Biting parrots are far more common than you may think. In fact, all pet birds bite. While this is not to say that all birds are aggressive, it should serve as fair warning to anyone who's interested in owning a parrot or another type of pet bird. Sooner or later, you're likely to get bitten and it will be painful.
Why Do Parrots Bite?
Just because a bird bites you doesn't mean that the bird is mean, aggressive, or isn't bonded to you. Parrots, as hookbills, use their beaks for a variety of functions: preening, eating, climbing, and playing. Parrots often use their beaks in the place of a hand to grab onto toys, food, perches, and sometimes their owners. If your bird is normally good-natured, you may need to evaluate whether or not your parrot is really biting you or is simply using its beak in a normal, healthy fashion.
Another possibility is that your bird could be biting you out of fear. Even parrots that were hand fed as babies can develop a fear of humans if they are not properly socialized on a consistent basis. If your bird came into your life as an adult, there are any number of factors it may have come into contact with that can cause fear biting. Even well-socialized birds that are completely comfortable with humans can become frightened of something and bite their owner out of impulse. Learning how to earn your bird's trust can help quell your bird's fears and save you a few sore fingertips.
If you are able to determine that your parrot is not playing, trying to climb, attempting to preen you, or isn't simply afraid, then aggression may well be at the root of your bird's biting. Aggression in parrots can be a serious problem, leading to unhappy birds and even unhappier owners. Causes of aggression in parrots include territoriality, hormonal fluxes during adolescence or breeding season, stress, lack of mental stimulation, and dominance issues, to name a few.
Take steps to eliminate any obvious factors that may contribute to your bird's aggression.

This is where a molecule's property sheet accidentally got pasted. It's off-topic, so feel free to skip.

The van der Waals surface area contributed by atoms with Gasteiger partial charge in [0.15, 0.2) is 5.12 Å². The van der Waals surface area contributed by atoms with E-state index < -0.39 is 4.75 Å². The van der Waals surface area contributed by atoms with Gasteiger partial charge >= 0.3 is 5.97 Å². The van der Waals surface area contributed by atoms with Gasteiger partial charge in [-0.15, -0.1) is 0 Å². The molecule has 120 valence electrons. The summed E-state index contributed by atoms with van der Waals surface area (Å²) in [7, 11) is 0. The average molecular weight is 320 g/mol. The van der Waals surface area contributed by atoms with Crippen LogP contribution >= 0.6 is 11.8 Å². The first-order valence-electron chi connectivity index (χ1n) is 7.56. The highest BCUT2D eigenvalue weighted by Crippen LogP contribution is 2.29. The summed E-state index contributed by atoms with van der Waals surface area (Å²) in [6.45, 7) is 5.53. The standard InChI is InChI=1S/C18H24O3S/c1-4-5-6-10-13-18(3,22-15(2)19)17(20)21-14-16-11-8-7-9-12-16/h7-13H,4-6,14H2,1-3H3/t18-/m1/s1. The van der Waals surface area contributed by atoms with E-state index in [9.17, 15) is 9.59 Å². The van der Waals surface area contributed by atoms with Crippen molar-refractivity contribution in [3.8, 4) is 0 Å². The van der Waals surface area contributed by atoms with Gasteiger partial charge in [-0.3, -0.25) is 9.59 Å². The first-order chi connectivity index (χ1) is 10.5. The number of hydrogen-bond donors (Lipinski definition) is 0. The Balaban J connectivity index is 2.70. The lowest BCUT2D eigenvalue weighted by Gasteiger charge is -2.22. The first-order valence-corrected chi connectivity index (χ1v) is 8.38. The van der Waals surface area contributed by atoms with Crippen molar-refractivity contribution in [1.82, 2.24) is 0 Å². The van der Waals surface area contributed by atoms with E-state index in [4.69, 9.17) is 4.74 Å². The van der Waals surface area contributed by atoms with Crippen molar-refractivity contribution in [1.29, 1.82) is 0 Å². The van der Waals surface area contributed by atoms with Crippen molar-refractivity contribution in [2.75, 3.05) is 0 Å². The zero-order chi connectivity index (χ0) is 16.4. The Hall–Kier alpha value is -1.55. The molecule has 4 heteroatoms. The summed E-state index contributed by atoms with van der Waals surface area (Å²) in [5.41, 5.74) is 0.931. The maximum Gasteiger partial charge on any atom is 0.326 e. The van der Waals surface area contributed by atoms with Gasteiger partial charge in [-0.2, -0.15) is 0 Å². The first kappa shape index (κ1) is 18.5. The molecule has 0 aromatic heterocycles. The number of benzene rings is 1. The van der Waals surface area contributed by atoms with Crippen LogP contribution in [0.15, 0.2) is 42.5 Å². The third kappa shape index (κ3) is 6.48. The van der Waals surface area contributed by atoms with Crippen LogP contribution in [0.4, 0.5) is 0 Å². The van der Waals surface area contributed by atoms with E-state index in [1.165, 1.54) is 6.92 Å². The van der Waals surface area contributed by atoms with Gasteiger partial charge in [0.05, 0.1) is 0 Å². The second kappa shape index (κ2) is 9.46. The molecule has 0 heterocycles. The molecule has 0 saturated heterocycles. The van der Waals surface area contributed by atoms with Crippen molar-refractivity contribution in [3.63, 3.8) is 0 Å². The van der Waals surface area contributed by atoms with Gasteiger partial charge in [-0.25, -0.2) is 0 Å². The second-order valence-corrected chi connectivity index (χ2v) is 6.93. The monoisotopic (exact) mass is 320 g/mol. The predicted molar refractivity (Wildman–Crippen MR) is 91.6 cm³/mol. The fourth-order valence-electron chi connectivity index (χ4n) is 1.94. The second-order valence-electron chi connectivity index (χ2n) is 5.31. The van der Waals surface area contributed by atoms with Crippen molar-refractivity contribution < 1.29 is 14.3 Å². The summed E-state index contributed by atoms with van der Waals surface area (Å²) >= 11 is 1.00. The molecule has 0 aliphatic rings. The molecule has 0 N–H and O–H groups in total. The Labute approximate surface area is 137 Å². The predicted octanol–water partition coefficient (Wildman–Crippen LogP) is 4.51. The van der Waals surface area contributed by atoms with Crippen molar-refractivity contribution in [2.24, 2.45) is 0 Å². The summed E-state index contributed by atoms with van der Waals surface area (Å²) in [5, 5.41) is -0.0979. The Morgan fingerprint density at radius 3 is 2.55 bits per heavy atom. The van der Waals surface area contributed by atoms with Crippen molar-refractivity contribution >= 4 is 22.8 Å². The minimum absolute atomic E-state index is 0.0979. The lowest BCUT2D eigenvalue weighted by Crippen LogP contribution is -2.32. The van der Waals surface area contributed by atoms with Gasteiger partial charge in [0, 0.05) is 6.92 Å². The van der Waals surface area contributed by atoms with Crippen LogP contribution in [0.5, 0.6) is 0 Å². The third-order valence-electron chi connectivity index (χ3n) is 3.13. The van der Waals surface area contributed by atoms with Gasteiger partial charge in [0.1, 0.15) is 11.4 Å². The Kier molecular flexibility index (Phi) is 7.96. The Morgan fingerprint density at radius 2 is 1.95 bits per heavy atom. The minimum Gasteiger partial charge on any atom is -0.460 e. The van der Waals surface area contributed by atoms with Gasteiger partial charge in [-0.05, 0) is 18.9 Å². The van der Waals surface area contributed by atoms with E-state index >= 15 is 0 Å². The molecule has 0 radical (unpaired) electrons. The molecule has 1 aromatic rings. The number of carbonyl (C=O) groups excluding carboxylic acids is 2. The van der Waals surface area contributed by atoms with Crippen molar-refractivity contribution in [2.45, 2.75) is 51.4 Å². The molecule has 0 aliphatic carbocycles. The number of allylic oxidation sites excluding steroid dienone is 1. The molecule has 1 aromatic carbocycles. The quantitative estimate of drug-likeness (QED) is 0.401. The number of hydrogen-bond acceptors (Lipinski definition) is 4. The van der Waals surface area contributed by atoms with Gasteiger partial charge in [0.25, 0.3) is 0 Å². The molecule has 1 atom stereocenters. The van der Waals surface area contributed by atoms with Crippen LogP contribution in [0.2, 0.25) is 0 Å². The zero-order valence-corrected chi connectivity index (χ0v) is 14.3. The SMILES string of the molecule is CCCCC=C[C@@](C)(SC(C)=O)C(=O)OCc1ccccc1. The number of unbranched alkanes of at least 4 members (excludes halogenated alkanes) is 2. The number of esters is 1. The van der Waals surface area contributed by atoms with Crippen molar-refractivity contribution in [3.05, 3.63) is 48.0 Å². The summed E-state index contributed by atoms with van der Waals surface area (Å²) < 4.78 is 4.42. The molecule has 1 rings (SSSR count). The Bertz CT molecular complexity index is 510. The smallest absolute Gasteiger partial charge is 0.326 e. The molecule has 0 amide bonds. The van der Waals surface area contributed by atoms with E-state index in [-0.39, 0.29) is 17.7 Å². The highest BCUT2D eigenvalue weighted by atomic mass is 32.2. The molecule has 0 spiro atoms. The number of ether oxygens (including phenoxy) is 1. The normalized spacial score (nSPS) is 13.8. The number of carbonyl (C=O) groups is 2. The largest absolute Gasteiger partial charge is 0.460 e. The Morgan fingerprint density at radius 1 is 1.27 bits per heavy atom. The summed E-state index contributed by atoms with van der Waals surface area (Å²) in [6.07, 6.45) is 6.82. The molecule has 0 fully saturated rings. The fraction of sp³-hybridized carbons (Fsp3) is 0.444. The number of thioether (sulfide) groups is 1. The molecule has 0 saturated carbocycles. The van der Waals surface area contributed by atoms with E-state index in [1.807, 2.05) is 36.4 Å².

- Check the bird's environment for things that might cause discomfort. Is the cage near a drafty window?
- Do you need to adjust your cage cleaning schedule so that your bird's home stays clean and comfortable?
- Are there other pets in the home that could be causing your bird stress?
Make adjustments as necessary and monitor your bird's response. Causes of aggressive biting can sometimes be tricky to identify, so it's always a good idea to schedule an appointment with an avian veterinarian to rule out any health issues that may contribute to your bird's undesirable behavior.
How to Stop the Biting
Owning a parrot that bites out of fear or aggression is no fun. Not only are bites physically dangerous due to the power of a parrot's beak, but they are a sign that the bird itself is unhappy with some aspect of its situation. Every pet bird owner wants to make sure their feathered friends are happy. When problem behaviors such as biting rear their head, it's important to act quickly to remedy the problem before long-term patterns of these behaviors set in. You can help calm your biting parrot and establish a better bird/owner relationship by:
- Handling and taming aggressive parrots: Not every parrot owner is a natural-born bird trainer, but just about anybody can bribe a bird into being handleable with patience and effort. Move to a neutral location, avoid yelling, build trust, focus on repetition, and come with treats.
- Correcting bad behavior in birds: Birds are very sensitive creatures that interpret our actions very differently than more traditional pets like cats and dogs. This can lead to frustration and miscommunication between the bird and owner, which often only exacerbates existing behavior problems. Successfully rehabilitating a bird with behavior problems requires some knowledge of avian psychology, as well a calm, expressive voice that provides consistent messaging.
If you want a pet bird that you can handle and interact with, you will eventually get bitten at some point. The key to dealing with bites is to monitor your bird's behavior patterns and provide consistent training in an effort to pinpoint the cause of the undesirable behavior and fix it.
Even in temporary bouts of biting behavior such as the "bluffing" phenomenon, it's important to stick to a set training schedule so that you can disrupt the potential onset of a pattern of behavioral issues. Failure to do so could cost you your relationship with your bird.
While you're managing your biting bird, be cautious. Bites aren't only painful, but they can also be severe. While rare, parrot owners have lost eyes, fingers, and toes to their pet birds, while others have sustained traumatic injuries to their lips, ears, and noses.
Large parrots have very powerful beaks, and owners must realize that even sweet, tame pets can cause these sorts of severe injuries in the blink of an eye if they get frightened or otherwise upset. These situations can be particularly tragic if kids are involved, so bird lovers with little ones at home should be particularly careful about choosing a parrot species that will make a good pet bird for children.